Kenai Peninsula educators have voted to ratify a new contract.
Members of the Kenai Peninsula Education Association and the Kenai Peninsula Education Support Association, in mail-in balloting tabulated over the weekend, voted to accept the agreement reached in bargaining sessions with the school district last month.
“We felt that all groups involved, the district and the associations, had worked out the best possible agreement that met all of our needs,” said KPEA President Cathy Carrow. “Our vote indicates membership agreed with us that this contract most accurately meets the needs of all parties involved.”
The contract now goes to the school board for approval. The board is scheduled to take it up during a work session today at 4:45 p.m. at the Borough Administration Building in Soldotna. The board will then vote on the contract at its 7 p.m. meeting. The district administration has recommended the contracts be approved.
The three-year contract includes a 3.5 percent pay raise this year, a 2.5 percent increase next year and a 2 percent raise in the final year.
Other changes include a provision allowing accumulated sick leave to be used as bereavement leave, allowing members to cash in three of four personal days per year, some flexibility in staff arrival and departure times and clarification of contract language regarding things such as initial placement on the salary schedule.
Also, support staff members who work less than a four-hour day typically food service workers will now receive personal leave.
Carrow characterized KPEA and KPESA support for the new contract as “overwhelming.”
“We really feel that this vote does validate what the (negotiating) team believed was a fair contract and represents the interests of both teaching staff and classified staff, and of the district,” Carrow said.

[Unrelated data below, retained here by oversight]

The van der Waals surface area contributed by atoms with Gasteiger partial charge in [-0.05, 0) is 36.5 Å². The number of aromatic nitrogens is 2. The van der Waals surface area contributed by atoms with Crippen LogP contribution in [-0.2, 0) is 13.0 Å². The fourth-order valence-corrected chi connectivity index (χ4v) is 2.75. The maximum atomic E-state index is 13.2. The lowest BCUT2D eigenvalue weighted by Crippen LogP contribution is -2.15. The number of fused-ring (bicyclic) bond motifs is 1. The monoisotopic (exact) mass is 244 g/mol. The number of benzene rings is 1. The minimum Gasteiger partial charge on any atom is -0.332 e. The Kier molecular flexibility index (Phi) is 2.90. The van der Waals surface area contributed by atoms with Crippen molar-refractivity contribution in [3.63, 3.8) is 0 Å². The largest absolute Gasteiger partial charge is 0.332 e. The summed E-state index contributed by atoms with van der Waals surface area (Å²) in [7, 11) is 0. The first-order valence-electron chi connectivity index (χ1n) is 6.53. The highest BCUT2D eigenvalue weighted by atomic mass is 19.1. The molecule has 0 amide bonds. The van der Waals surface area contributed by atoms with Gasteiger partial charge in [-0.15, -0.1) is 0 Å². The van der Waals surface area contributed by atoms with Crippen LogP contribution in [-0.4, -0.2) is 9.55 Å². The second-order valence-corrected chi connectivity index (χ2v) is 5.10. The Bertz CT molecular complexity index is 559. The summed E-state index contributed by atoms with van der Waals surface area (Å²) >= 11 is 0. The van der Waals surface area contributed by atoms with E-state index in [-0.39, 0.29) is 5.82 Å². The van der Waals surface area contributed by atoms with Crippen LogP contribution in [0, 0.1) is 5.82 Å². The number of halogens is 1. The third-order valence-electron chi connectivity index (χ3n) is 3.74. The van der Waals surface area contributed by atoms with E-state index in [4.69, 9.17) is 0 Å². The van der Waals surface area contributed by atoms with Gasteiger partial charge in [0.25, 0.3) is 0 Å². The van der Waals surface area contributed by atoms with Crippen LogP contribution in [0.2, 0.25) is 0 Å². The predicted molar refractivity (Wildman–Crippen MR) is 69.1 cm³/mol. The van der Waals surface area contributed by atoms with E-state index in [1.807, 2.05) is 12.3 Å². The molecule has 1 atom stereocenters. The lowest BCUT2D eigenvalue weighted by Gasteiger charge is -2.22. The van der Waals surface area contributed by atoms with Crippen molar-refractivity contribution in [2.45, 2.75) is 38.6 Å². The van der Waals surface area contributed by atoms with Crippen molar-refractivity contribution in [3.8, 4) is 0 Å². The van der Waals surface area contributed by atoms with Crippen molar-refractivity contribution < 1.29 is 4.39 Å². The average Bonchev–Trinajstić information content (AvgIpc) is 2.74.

“Many of the changes we made to the language of the contract are changes that I consider make the Kenai Peninsula Borough School District more employee-friendly. ... All these things are really important to membership. They may not sound that way to the general public, but, boy, we sure do appreciate them.”
The new contract was negotiated using Interest Based Bargaining, and Carrow said the process led to the more employee-friendly agreement.
“The way the process worked, we were able to sit down, talk about a problem, talk about the various groups’ interests, and we were able to problem-solve, and look for a solution that met everyone’s needs,” Carrow said.
The process worked so well that teachers and support staff will continue to work with the district in committees through the duration of the contract, Carrow said.
“The biggest thing coming out of this contract for me was the notion that we worked together with the district. We reestablished some working relationships, some positive relationships with the district. Even though the contract is completed, we will move forward with the opportunity to work with the district through committees, which I think is really important. ... The people who are involved with students on a daily basis have a voice at the table.”
KPEA and KPESA collectively represent approximately 1,100 school district employees.
Clarion reporter Phil Hermanek contributed to this report.
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